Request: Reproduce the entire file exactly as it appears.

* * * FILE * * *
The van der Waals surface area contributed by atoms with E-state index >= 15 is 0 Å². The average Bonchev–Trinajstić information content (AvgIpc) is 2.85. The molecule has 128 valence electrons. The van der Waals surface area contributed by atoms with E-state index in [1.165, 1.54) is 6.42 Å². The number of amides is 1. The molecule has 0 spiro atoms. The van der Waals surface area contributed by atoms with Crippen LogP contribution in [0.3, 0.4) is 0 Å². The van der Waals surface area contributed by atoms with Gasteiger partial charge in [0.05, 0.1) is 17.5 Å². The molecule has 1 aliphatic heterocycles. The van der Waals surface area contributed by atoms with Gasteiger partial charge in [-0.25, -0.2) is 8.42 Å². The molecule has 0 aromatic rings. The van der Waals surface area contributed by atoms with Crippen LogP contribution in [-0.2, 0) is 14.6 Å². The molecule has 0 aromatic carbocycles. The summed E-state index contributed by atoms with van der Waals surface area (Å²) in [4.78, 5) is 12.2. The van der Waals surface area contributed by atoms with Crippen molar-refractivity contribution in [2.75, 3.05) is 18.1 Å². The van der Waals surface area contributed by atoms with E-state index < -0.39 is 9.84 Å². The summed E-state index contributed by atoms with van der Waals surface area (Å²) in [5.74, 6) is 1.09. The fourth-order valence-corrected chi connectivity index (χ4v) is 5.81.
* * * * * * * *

The van der Waals surface area contributed by atoms with E-state index >= 15 is 0 Å². The average Bonchev–Trinajstić information content (AvgIpc) is 2.85. The molecule has 128 valence electrons. The van der Waals surface area contributed by atoms with E-state index in [1.165, 1.54) is 6.42 Å². The number of amides is 1. The molecule has 0 spiro atoms. The van der Waals surface area contributed by atoms with Crippen LogP contribution in [0.3, 0.4) is 0 Å². The van der Waals surface area contributed by atoms with Gasteiger partial charge in [0.05, 0.1) is 17.5 Å². The molecule has 1 aliphatic heterocycles. The van der Waals surface area contributed by atoms with Gasteiger partial charge in [-0.25, -0.2) is 8.42 Å². The molecule has 0 aromatic rings. The van der Waals surface area contributed by atoms with Crippen LogP contribution in [-0.2, 0) is 14.6 Å². The molecule has 0 aromatic carbocycles. The summed E-state index contributed by atoms with van der Waals surface area (Å²) in [4.78, 5) is 12.2. The van der Waals surface area contributed by atoms with Crippen molar-refractivity contribution in [2.75, 3.05) is 18.1 Å². The van der Waals surface area contributed by atoms with E-state index < -0.39 is 9.84 Å². The summed E-state index contributed by atoms with van der Waals surface area (Å²) in [5.74, 6) is 1.09. The fourth-order valence-corrected chi connectivity index (χ4v) is 5.81.